I was a late adopter of Facebook. I had a nagging fear that no one would befriend me, and that my Facebook experience would become a monologue. Of course that was irrational. I currently have 257 friends, representing my connections during the various decades of my life. I have worked diligently to post interesting and intriguing perspectives. Some of my friends have graciously suggested that I have been successful.
My treasured friends represent the entire range of the political spectrum. Many are outspoken proponents of President Donald Trump; others campaigned for Bernie Sanders. Some post vitriolic statements against Sen. Elizabeth Warren; others post venomous diatribes against the president. Yet I count each and every one of them as my treasured friends.
I proudly note that I have never intentionally unfriended anyone. For a few months I had an overactive touchscreen on my computer that sometimes sensed my finger’s choice, even though nothing was near the screen. During this time my computer, without my knowledge, accidentally unfriended one of my sensitive friends. Fortunately, she asked me about my choice, and we were able to reestablish our Facebook connection.
On the other hand, I have had some “friends” block me. Apparently they were offended with some of my moderate views and found it necessary to protect themselves from me. I guess they did not agree with some of my positions. That’s quite understandable, given that I don’t always agree with all of my positions either. In fact, although I have never blocked any of my friends, I sometimes have come close to blocking myself. Is that an option?
I seek to learn and to expand my thinking when I read the posts of friends who have different perspectives from me. Of course we know that extreme Facebook posts convince almost no one to significantly change their thinking about anything. Nevertheless, I find that I become a more informed citizen and a better thinker as a result of considering posts with which I disagree. Nevertheless, I do wish that people would tone down their attitudes and exhibit less hatred.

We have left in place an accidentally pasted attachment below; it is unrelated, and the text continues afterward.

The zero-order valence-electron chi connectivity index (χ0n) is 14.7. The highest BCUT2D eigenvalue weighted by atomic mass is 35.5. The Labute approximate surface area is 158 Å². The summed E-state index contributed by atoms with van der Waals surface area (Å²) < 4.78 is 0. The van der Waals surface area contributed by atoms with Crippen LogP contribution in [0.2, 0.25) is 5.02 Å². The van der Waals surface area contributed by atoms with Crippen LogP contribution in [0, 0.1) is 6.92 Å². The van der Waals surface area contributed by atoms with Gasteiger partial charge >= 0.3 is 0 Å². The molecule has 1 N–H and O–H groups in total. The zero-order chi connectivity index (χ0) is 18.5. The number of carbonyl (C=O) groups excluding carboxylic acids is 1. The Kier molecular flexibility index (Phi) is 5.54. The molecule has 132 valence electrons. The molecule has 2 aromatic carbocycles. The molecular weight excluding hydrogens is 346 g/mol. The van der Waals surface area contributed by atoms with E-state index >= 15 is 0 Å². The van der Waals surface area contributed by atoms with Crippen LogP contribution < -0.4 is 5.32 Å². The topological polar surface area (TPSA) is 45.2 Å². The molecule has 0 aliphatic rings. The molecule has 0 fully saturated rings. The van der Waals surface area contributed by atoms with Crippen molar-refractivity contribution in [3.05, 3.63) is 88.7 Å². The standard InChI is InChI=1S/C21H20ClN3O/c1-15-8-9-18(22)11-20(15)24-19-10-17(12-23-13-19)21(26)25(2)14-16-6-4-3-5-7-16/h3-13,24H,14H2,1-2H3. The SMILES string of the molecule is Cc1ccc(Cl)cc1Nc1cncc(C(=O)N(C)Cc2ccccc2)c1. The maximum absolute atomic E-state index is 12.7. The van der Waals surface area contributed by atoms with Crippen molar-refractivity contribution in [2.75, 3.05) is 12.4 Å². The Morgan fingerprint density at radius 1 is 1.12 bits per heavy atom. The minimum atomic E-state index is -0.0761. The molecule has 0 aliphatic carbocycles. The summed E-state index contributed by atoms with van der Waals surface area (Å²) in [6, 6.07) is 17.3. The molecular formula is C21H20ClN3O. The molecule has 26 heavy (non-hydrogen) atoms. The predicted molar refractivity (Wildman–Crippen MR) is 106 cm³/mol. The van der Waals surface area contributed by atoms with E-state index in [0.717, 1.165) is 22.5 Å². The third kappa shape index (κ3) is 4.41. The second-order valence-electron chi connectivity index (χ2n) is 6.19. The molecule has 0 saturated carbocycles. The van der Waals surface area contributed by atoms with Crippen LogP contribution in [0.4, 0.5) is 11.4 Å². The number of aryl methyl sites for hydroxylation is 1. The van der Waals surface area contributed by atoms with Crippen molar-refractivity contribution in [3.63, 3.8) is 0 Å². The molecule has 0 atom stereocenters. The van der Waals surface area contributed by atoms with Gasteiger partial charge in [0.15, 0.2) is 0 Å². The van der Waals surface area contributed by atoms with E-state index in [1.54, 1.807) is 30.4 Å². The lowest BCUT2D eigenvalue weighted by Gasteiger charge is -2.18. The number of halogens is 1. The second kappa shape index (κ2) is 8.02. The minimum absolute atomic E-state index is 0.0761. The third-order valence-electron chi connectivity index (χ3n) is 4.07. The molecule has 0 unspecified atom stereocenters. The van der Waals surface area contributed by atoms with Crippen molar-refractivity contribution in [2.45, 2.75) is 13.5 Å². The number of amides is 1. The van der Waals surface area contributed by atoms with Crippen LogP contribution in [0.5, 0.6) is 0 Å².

I followed Facebook posts and comments during the autumn visits of Richard Spencer to various universities. Spencer is the president of the controversial National Policy Institute, a white supremacist organization. I do not in any way support Spencer’s views or his vitriolic hatred. However, neither do I support the anti-Spencer hatred I observed in many Facebook comments during these visits. My wife described the comments as “haters hating haters.” We can do better.
In stark contrast was the post about Julius Long, an African American in Gainesville, Florida, who sought to communicate a message of love to the white supremacists rather than of hatred. His father posted, “[Julius] escorted the guy to safety and talked with him for over an hour. He eventually gave him a ride to his car and exchanged contact information. This strange encounter proves that when we talk with each other we can better understand each other and one day love will conquer hate.”
Social media has made it extremely easy to scream, yell, and hate, but we must do better. We need to act more like Julius Long, and convey messages of love and humility. I beg my friends to offer me that tolerance, and I promise that I will continue to do the same. Let’s promise to fight the modern trends. For those who would like to think more about the battle against hate in our society, I encourage you to read and consider Elliot Aronson’s short 2001 book, “Nobody Left to Hate.”
Dr. Gary L. Welton is assistant dean for institutional assessment, professor of psychology at Grove City College in Pennsylvania, and a contributor to The Center for Vision & Values. He is a recipient of a major research grant from the Templeton Foundation to investigate positive youth development.
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